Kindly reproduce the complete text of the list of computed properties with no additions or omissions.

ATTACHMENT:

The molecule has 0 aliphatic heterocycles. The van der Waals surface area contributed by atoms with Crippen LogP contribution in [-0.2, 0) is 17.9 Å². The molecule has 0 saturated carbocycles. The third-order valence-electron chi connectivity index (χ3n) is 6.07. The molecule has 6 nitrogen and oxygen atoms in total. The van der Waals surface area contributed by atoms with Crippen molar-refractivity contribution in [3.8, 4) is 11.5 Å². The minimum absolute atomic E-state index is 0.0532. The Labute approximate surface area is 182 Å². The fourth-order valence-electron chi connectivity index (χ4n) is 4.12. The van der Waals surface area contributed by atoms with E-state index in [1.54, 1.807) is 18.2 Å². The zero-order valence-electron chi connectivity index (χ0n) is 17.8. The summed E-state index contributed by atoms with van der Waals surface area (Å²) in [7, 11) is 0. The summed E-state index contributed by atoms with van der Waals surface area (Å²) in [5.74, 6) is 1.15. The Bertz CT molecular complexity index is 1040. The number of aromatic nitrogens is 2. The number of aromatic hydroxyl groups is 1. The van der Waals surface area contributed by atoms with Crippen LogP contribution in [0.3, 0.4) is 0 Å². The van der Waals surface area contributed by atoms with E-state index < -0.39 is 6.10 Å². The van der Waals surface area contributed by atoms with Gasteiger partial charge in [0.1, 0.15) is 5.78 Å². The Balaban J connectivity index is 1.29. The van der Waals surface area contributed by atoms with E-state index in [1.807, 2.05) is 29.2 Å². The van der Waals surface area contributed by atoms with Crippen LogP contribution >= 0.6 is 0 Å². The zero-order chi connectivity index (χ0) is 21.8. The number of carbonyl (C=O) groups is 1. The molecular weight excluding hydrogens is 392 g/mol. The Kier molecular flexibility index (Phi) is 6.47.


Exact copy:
The molecule has 0 aliphatic heterocycles. The van der Waals surface area contributed by atoms with Crippen LogP contribution in [-0.2, 0) is 17.9 Å². The molecule has 0 saturated carbocycles. The third-order valence-electron chi connectivity index (χ3n) is 6.07. The molecule has 6 nitrogen and oxygen atoms in total. The van der Waals surface area contributed by atoms with Crippen molar-refractivity contribution in [3.8, 4) is 11.5 Å². The minimum absolute atomic E-state index is 0.0532. The Labute approximate surface area is 182 Å². The fourth-order valence-electron chi connectivity index (χ4n) is 4.12. The van der Waals surface area contributed by atoms with E-state index in [1.54, 1.807) is 18.2 Å². The zero-order valence-electron chi connectivity index (χ0n) is 17.8. The summed E-state index contributed by atoms with van der Waals surface area (Å²) in [7, 11) is 0. The summed E-state index contributed by atoms with van der Waals surface area (Å²) in [5.74, 6) is 1.15. The Bertz CT molecular complexity index is 1040. The number of aromatic nitrogens is 2. The number of aromatic hydroxyl groups is 1. The van der Waals surface area contributed by atoms with Crippen LogP contribution in [0.3, 0.4) is 0 Å². The van der Waals surface area contributed by atoms with E-state index < -0.39 is 6.10 Å². The van der Waals surface area contributed by atoms with Gasteiger partial charge in [0.1, 0.15) is 5.78 Å². The Balaban J connectivity index is 1.29. The van der Waals surface area contributed by atoms with E-state index in [1.807, 2.05) is 29.2 Å². The van der Waals surface area contributed by atoms with Crippen LogP contribution >= 0.6 is 0 Å². The zero-order chi connectivity index (χ0) is 21.8. The number of carbonyl (C=O) groups is 1. The molecular weight excluding hydrogens is 392 g/mol. The Kier molecular flexibility index (Phi) is 6.47.